Re: Running a marathon

                        Its ultimately up to you and your doctor.

                        Do you have an ICD?

                        Dont want to hijack your thread but I think its related. I Officiate amateur Ice Hockey, with and ICD. I have worked over 1500 games at all levels. Last week I went into V-Fib and collapsed. I received 1 shock. My ICD saved my life. without my ICD there is no way they were getting a portable unit to me in time.
                        Diagnosed at age 21
                        First ICD 12/07
                        Vfib 12/14 With appropriate shock
                        Replacement ICD 10/14
                        Sub-Pectoral

                        Comment


                        • #13
                          Re: Running a marathon

                          LooNTooNs - Glad your alive! I assume officiating is considered "a sudden burst" activity and should be avoided.
                          Marc
                          Diagnosed @ 48
                          Saw Dr. Michael Debakey @ age 5 - "He's fine, just a little noisy"
                          Father to 3 boys 22, 25, 29 (all currently clear - pending genetics)
                          AICD - Valentines Day '08, Spark Plug replaced 11/14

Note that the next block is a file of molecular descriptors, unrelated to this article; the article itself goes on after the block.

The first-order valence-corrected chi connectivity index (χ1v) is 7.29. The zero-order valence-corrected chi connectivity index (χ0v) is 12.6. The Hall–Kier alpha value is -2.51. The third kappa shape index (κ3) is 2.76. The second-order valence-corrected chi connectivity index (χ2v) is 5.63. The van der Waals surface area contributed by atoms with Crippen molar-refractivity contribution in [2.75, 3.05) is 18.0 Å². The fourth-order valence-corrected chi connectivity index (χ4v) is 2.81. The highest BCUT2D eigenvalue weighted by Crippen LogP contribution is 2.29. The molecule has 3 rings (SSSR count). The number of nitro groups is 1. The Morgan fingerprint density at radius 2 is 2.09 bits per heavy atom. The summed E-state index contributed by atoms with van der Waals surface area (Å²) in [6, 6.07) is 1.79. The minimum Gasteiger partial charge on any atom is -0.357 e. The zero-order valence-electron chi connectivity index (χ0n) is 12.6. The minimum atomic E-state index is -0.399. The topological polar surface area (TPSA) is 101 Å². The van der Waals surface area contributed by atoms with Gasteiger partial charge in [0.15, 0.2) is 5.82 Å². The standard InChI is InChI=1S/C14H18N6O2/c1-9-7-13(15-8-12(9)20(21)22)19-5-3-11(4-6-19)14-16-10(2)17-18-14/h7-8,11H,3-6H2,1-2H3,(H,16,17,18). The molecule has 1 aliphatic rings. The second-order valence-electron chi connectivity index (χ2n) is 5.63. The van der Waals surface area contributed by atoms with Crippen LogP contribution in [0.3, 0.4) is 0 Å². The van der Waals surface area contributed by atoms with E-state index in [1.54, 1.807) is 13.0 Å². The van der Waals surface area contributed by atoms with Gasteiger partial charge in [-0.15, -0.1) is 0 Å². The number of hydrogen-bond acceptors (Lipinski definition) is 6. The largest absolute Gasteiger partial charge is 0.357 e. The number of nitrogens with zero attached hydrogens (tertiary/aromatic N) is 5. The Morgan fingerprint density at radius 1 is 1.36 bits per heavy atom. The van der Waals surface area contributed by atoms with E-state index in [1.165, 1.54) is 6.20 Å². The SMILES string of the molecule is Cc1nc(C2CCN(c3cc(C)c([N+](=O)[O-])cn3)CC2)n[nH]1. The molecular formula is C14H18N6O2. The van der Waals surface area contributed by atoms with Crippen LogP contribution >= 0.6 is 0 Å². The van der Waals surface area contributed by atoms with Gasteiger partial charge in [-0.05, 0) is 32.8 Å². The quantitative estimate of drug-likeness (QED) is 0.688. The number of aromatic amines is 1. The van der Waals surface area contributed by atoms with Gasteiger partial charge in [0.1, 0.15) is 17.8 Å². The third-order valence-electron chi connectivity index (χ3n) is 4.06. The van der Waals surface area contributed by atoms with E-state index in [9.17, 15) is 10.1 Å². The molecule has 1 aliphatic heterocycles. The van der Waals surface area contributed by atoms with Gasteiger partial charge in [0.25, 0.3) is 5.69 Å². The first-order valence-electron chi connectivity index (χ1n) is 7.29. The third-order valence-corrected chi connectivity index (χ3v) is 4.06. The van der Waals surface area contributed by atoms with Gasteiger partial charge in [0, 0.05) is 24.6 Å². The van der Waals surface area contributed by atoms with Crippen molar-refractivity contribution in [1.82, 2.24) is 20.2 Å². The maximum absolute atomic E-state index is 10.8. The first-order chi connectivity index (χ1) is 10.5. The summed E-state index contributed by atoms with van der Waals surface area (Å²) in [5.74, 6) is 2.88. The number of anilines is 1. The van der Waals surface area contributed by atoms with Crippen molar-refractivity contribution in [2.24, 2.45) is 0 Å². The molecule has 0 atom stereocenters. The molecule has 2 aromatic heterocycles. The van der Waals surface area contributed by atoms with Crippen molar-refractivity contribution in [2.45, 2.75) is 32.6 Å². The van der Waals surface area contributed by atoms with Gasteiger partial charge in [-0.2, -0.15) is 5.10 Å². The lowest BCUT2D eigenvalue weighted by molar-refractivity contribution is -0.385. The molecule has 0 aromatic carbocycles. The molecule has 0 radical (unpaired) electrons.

After much research, I had a Myectomy @ Mayo for my 50th Birthday '08
                          Quietly going insane . . .

                          Comment


                          • #14
                            Re: Running a marathon

                            Wow! So glad you were protected - even if you only ever need it once, it was worth it for you!

                            Everyone has to weigh the risks and benefits of receiving an ICD and their activities for themselves and their life/relationship situations. That's why it is so important to really do your research and learn all you can about your condition and treatment options and restrictions.

                            Linda

                            Comment


                            • #15
                              Re: Running a marathon

                              I'm so glad you had the ICD!

                              Gordon
                              Myectomy on Feb. 5, 2007.

                              Comment